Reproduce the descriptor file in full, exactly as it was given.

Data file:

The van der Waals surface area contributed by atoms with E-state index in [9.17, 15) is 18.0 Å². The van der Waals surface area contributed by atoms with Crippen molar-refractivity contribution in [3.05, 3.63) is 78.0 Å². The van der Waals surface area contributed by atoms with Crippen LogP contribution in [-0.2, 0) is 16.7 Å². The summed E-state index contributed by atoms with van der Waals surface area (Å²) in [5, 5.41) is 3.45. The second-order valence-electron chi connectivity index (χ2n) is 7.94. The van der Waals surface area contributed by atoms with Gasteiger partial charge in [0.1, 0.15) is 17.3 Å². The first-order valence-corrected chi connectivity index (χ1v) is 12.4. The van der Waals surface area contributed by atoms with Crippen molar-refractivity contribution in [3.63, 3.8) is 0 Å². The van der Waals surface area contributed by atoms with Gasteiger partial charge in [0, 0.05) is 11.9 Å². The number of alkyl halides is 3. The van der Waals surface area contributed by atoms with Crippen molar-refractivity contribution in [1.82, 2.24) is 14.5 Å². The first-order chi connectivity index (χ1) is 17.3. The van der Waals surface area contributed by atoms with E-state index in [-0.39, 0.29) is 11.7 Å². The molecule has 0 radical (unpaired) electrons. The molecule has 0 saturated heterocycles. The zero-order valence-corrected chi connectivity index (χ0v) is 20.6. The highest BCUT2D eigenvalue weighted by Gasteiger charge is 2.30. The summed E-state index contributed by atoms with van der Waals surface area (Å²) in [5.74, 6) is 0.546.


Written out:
The van der Waals surface area contributed by atoms with E-state index in [9.17, 15) is 18.0 Å². The van der Waals surface area contributed by atoms with Crippen molar-refractivity contribution in [3.05, 3.63) is 78.0 Å². The van der Waals surface area contributed by atoms with Crippen LogP contribution in [-0.2, 0) is 16.7 Å². The summed E-state index contributed by atoms with van der Waals surface area (Å²) in [5, 5.41) is 3.45. The second-order valence-electron chi connectivity index (χ2n) is 7.94. The van der Waals surface area contributed by atoms with Gasteiger partial charge in [0.1, 0.15) is 17.3 Å². The first-order valence-corrected chi connectivity index (χ1v) is 12.4. The van der Waals surface area contributed by atoms with Crippen molar-refractivity contribution in [3.63, 3.8) is 0 Å². The van der Waals surface area contributed by atoms with Gasteiger partial charge in [0, 0.05) is 11.9 Å². The number of alkyl halides is 3. The van der Waals surface area contributed by atoms with Crippen molar-refractivity contribution in [1.82, 2.24) is 14.5 Å². The first-order chi connectivity index (χ1) is 17.3. The van der Waals surface area contributed by atoms with E-state index in [-0.39, 0.29) is 11.7 Å². The molecule has 0 radical (unpaired) electrons. The molecule has 0 saturated heterocycles. The zero-order valence-corrected chi connectivity index (χ0v) is 20.6. The highest BCUT2D eigenvalue weighted by Gasteiger charge is 2.30. The summed E-state index contributed by atoms with van der Waals surface area (Å²) in [5.74, 6) is 0.546.